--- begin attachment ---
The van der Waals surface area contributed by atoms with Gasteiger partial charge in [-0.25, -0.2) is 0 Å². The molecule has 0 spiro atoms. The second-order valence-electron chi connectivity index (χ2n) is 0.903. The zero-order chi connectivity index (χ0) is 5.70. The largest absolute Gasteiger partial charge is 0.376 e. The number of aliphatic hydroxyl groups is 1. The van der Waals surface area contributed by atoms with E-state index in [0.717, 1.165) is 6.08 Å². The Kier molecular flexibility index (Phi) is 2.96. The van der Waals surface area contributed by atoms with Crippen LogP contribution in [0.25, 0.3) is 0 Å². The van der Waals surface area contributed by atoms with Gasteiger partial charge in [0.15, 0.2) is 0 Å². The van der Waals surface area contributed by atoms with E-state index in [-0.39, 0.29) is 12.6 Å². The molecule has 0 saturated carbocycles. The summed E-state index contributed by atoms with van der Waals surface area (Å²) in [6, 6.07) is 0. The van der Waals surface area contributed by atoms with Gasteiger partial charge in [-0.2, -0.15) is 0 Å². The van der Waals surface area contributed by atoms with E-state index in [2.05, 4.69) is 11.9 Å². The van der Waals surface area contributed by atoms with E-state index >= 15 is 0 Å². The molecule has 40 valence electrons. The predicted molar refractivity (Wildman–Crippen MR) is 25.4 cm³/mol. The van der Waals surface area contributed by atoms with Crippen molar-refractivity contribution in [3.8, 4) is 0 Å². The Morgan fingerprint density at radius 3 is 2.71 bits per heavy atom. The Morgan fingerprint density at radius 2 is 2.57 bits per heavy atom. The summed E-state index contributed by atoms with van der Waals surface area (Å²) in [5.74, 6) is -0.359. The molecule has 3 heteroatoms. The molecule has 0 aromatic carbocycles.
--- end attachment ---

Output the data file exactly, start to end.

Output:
The van der Waals surface area contributed by atoms with Gasteiger partial charge in [-0.25, -0.2) is 0 Å². The molecule has 0 spiro atoms. The second-order valence-electron chi connectivity index (χ2n) is 0.903. The zero-order chi connectivity index (χ0) is 5.70. The largest absolute Gasteiger partial charge is 0.376 e. The number of aliphatic hydroxyl groups is 1. The van der Waals surface area contributed by atoms with E-state index in [0.717, 1.165) is 6.08 Å². The Kier molecular flexibility index (Phi) is 2.96. The van der Waals surface area contributed by atoms with Crippen LogP contribution in [0.25, 0.3) is 0 Å². The van der Waals surface area contributed by atoms with Gasteiger partial charge in [0.15, 0.2) is 0 Å². The van der Waals surface area contributed by atoms with E-state index in [-0.39, 0.29) is 12.6 Å². The molecule has 0 saturated carbocycles. The summed E-state index contributed by atoms with van der Waals surface area (Å²) in [6, 6.07) is 0. The van der Waals surface area contributed by atoms with Gasteiger partial charge in [-0.2, -0.15) is 0 Å². The van der Waals surface area contributed by atoms with E-state index in [2.05, 4.69) is 11.9 Å². The van der Waals surface area contributed by atoms with E-state index >= 15 is 0 Å². The molecule has 40 valence electrons. The predicted molar refractivity (Wildman–Crippen MR) is 25.4 cm³/mol. The van der Waals surface area contributed by atoms with Crippen molar-refractivity contribution in [3.8, 4) is 0 Å². The Morgan fingerprint density at radius 3 is 2.71 bits per heavy atom. The Morgan fingerprint density at radius 2 is 2.57 bits per heavy atom. The summed E-state index contributed by atoms with van der Waals surface area (Å²) in [5.74, 6) is -0.359. The molecule has 3 heteroatoms. The molecule has 0 aromatic carbocycles.